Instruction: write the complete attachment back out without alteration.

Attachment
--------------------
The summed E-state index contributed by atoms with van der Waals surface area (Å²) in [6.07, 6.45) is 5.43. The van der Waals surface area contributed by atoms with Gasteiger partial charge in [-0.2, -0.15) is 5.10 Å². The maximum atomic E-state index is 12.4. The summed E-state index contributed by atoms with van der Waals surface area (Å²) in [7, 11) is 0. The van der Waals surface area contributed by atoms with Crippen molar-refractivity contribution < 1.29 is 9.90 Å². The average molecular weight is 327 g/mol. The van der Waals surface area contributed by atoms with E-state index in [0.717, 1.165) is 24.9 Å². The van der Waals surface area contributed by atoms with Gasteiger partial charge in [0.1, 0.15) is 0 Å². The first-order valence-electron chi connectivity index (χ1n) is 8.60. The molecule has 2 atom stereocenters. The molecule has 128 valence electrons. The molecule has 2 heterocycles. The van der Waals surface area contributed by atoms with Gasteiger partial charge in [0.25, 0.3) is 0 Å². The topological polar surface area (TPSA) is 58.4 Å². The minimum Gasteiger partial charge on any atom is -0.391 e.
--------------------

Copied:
The summed E-state index contributed by atoms with van der Waals surface area (Å²) in [6.07, 6.45) is 5.43. The van der Waals surface area contributed by atoms with Gasteiger partial charge in [-0.2, -0.15) is 5.10 Å². The maximum atomic E-state index is 12.4. The summed E-state index contributed by atoms with van der Waals surface area (Å²) in [7, 11) is 0. The van der Waals surface area contributed by atoms with Crippen molar-refractivity contribution < 1.29 is 9.90 Å². The average molecular weight is 327 g/mol. The van der Waals surface area contributed by atoms with E-state index in [0.717, 1.165) is 24.9 Å². The van der Waals surface area contributed by atoms with Gasteiger partial charge in [0.1, 0.15) is 0 Å². The first-order valence-electron chi connectivity index (χ1n) is 8.60. The molecule has 2 atom stereocenters. The molecule has 128 valence electrons. The molecule has 2 heterocycles. The van der Waals surface area contributed by atoms with Gasteiger partial charge in [0.25, 0.3) is 0 Å². The topological polar surface area (TPSA) is 58.4 Å². The minimum Gasteiger partial charge on any atom is -0.391 e.